s one moves further south from the heart of Silva forest along the Alasre mountains, the great trees no longer grow as high, and the soil underfoot becomes either cracked dirt or mushy loam depending on how the rains have been that year and what time of the season it is.
Taggelisk is a study in contrast throughout the year. During the wet season, monsoon rains pound the earth, and most of the land is covered in either water or marsh. Any traveler will see a green, algae-like growth covering every pond and still mass of water, under which all sorts of aquatic animals make their homes. It is wise to carry potable water when traveling through Taggelisk, as the sheer abundance of life makes any water one finds risky to drink. Weeds, low growing mango trees and enormous root systems confound travelers, and there is always the scent of either new growth or decay. Paths that people try to form disappear under the growth of new reeds or grasses within days, and the major river, the Great Tagg, often overflows, erasing miles of vegetation. The large creatures one finds here are often poisonous, and basilisks are rumored to lurk in many areas. Few people go on long journeys through the marsh during the wet season. Despite the danger, it is beautiful, and many colorful varieties of plants and animals can be found here.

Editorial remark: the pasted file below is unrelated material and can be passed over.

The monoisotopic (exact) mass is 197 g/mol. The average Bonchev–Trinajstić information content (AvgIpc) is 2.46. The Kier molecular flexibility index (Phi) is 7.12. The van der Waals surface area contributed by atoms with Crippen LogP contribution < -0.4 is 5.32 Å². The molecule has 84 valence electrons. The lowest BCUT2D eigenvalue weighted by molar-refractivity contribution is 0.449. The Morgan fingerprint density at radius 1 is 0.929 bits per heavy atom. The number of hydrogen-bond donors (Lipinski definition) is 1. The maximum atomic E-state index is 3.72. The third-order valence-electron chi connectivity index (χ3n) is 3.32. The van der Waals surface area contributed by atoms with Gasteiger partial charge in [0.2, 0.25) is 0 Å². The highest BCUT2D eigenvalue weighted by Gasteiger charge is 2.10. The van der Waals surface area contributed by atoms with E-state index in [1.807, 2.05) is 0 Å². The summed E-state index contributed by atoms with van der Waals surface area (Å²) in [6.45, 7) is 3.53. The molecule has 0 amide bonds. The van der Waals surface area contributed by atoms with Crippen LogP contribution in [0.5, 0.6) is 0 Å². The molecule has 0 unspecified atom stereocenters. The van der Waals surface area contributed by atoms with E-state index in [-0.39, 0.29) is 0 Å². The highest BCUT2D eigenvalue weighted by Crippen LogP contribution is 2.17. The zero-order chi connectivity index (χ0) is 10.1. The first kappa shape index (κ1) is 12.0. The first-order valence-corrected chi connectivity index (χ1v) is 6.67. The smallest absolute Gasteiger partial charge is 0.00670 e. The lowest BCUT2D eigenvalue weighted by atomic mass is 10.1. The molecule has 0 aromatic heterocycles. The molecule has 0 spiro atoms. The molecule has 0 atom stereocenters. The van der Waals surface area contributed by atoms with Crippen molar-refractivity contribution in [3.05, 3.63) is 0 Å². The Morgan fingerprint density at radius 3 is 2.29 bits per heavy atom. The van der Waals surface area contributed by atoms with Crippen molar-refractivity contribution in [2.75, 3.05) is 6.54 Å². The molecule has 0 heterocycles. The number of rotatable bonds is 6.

During the dry season, the area changes drastically. The marshes shrink, ponds and small rivers drying up, and the ground is littered with decaying plants. Once lush riverbanks become cracked, clay-like ground. The heat is relentless, and the green fronds of palms become yellow and brittle. Traveling is only marginally easier during the dry season. The same confusing plant life no longer masks paths, but the danger comes from the heat and lack of water. The only place where life clings on is by the banks of the Great Tagg river.